What went wrong with Ford in India and who will benefit from its exit?
Chennai: A combination of factors like wrong-reading of the market/product design/positioning and huge investment in a second plant when the first plant capacity itself was not fully utilised, resulted in US auto major Ford Motor Company biting the dust in India, said industry experts.
The exit of Ford will benefit companies who are in the utility vehicle space, they added.
At a time when Asian car makers have captured the market in the US, it was nothing but natural for the American automobile companies -- General Motors and now Ford -- to sputter and stop in India if they get their basics wrong.
Ford India Private Ltd recently announced that it will wind down vehicle assembly in Sanand plant in Gujarat by the fourth quarter of 2021 and vehicle and engine manufacturing unit in Chennai by the second quarter of 2022.
Different factors at different points of time played against Ford India and affected the company cumulatively. The three factors - product, pricing and positioning -- were improved over the years. With Ford facing trouble globally it has to cut down its losses
- Industry expert
"Simply put, Ford did not read the Indian market correctly. In the late nineties and later small cars dominated the market. Maruti was ruling the roost and Hyundai Motor came and launched its Santro and captured a sizeable market," an automobile industry expert told IANS preferring anonymity.
He also said Ford did not fully customise its car platforms. India is a right hand drive market whereas in the US it is left hand drive.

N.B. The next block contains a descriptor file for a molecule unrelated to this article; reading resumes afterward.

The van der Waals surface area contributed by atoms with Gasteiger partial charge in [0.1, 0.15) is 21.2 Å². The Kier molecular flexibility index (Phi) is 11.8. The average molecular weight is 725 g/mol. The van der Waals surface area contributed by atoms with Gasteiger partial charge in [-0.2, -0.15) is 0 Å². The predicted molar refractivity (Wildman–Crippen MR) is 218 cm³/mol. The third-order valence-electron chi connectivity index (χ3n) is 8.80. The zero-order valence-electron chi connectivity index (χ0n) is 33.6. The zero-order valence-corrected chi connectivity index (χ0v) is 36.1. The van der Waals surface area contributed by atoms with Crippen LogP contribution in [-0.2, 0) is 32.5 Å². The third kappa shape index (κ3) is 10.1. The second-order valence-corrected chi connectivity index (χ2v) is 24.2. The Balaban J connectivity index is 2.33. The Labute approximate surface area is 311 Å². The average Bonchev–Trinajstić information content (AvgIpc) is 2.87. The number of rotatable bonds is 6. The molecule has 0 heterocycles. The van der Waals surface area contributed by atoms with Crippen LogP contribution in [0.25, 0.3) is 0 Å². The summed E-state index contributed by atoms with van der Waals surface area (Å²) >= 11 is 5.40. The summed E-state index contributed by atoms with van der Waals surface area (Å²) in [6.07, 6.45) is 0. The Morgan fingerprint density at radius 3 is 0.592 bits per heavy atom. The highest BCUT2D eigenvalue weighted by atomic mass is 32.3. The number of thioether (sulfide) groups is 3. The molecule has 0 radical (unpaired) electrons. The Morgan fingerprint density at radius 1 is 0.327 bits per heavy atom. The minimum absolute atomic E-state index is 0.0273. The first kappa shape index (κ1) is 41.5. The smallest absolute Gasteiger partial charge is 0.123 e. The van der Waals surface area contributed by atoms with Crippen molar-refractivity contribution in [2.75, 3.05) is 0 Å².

"Some of the Ford India's car models, the owner-driver, had to get down, go around the vehicle, open the left side door to unlock the boot, certainly a tedious affair," the expert pointed out.
"Different factors at different points of time played against Ford India and affected the company cumulatively. The three factors - product, pricing and positioning -- were improved over the years. With Ford facing trouble globally it has to cut down its losses," another industry official not wanting to be named told IANS.
For a long time, the small car segment was the sweet spot for car makers in India.
Maruti Suzuki India Ltd and Hyundai Motor India Ltd cashed in on launching new models at different price points.
But Ford and General Motors failed to do so as they didn't have a small car in their global portfolio.
"Their initial attitude towards the Indian market was something like this - you ate the pizza and burger that were launched. So, drive the model we offer. But the pizza and burger companies Indianised their products while the American car makers didn't do that," the expert said.
Ford's American officials were confused when the media asked about the vehicle's mileage per litre as they were focussed on engine power. Ford looked at the Indian market through the US prism, recalled a journalist.
Ford has been operating in India for over 20 years now. The company came in as a 50:50 joint venture partner with Mahindra & Mahindra Ltd and later increased its stakes.
The first car that was launched was the Ford Escort, with an idea of having a product on the Indian roads rather than spending time designing one for the Indian market.
Later Ford India set up its plant near Chennai with the Tamil Nadu government offering attractive tax incentives like sales tax deferral for some years.